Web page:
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Beware of electronic gadgets' sales traps

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Let's face it, it's a marketing-driven world out there, and companies will use what they can to sell something — and they'll keep using it if it turns out to work!

The list below is not of scams exactly; the companies aren't lying or anything. But they are making a mountain out of a molehill in some cases.

Let me put some of these claims into context for you, so you can buy your gadgets with a little more clarity.

The Retina display

A fine example of Apple's marketing genius, a Retina display is a nice display, certainly, but the old ones weren't exactly sliced liver. The company crams more pixels into each square inch, to the point where it claims our retinas can't see them any more — hence the name. In reality, it's just a welcome but modest upgrade to a single component in a complex instrument, whether it's an iPhone, an iPad or a Mac computer. (Some Android offerings have even higher densities.)

Camera megapixels

We see the branding for 16- and 20-plus megapixel cameras all the time now. The fact is camera image quality is the result of a balance of a number of factors. Don't get conned into choosing a camera solely on the megapixel number. The really high numbers — like that top-of-the-line Nokia smartphone with 41 megapixels — are for pros who produce large-scale prints.

For everyday shooting, anything with eight or more megapixels is fine.

3-D HDTVs

I'm glad I don't have to manufacture and sell HDTVs. The low and medium ends are tough, price-driven markets, with razor-thin margins for the manufacturers. So how do they make money? With newfangled features they use to justify a slightly higher price.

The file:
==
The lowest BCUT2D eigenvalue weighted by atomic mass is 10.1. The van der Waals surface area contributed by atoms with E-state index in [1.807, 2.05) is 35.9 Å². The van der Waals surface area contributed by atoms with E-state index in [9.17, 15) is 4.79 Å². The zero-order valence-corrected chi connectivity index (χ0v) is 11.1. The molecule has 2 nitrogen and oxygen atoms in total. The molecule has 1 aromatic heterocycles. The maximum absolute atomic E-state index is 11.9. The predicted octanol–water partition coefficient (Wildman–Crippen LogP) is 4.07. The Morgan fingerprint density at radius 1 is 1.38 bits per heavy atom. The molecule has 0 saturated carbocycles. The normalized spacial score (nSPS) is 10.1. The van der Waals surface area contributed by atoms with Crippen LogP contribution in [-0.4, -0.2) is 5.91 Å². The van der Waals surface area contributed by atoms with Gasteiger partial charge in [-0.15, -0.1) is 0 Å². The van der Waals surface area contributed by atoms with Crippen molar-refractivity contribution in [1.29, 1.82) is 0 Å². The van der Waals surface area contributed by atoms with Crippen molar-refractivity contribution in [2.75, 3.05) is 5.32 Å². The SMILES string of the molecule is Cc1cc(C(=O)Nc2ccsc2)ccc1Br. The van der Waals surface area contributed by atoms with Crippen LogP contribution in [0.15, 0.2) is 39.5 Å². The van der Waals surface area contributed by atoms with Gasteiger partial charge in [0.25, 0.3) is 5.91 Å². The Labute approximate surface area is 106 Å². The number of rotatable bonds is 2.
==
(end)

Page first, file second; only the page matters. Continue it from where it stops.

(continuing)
While we're waiting for the ballyhooed 4K HDTVs to come down in price so mere mortals can afford them, we're stuck with paying extra for the current add-on, 3-D. Here's the problem: Who wants to sit around with friends watching a game or a movie with those dorky glasses on? Most TVs only come with two pairs, and additional ones are extra — a lot extra.

Those PC processors

Here's the straight scoop. Today's midline desktop or laptop processor was a super-processor 18 months ago. Do you need to spend hundreds of dollars extra for the latest and greatest dual quad core whatever?

If you're a dedicated gamer, by all means shell out for the top processors and graphics cards — but you knew that already. If you're editing HD video all day, ditto.

The rest of us are surfing the Web, streaming videos and writing emails. We should spend our money on increasing our broadband or Wi-Fi connection, not a processor.

Pricey HDMI cables

A friend came home the other day with a $75 smart Blu-ray player — and a $43 HDMI cable to hook it up to her TV! If you're talking digital, you're talking ones and zeroes going through that cable. There aren't better ones and zeroes! Now I wouldn't get a $2 HDMI cable in line at the drugstore; a shoddily made one might go bad. A decent cable from a legit company should cost you less than $10. And take a pass on those gold cables, too.

Email Kim Komando at techcomments@usatoday.com.

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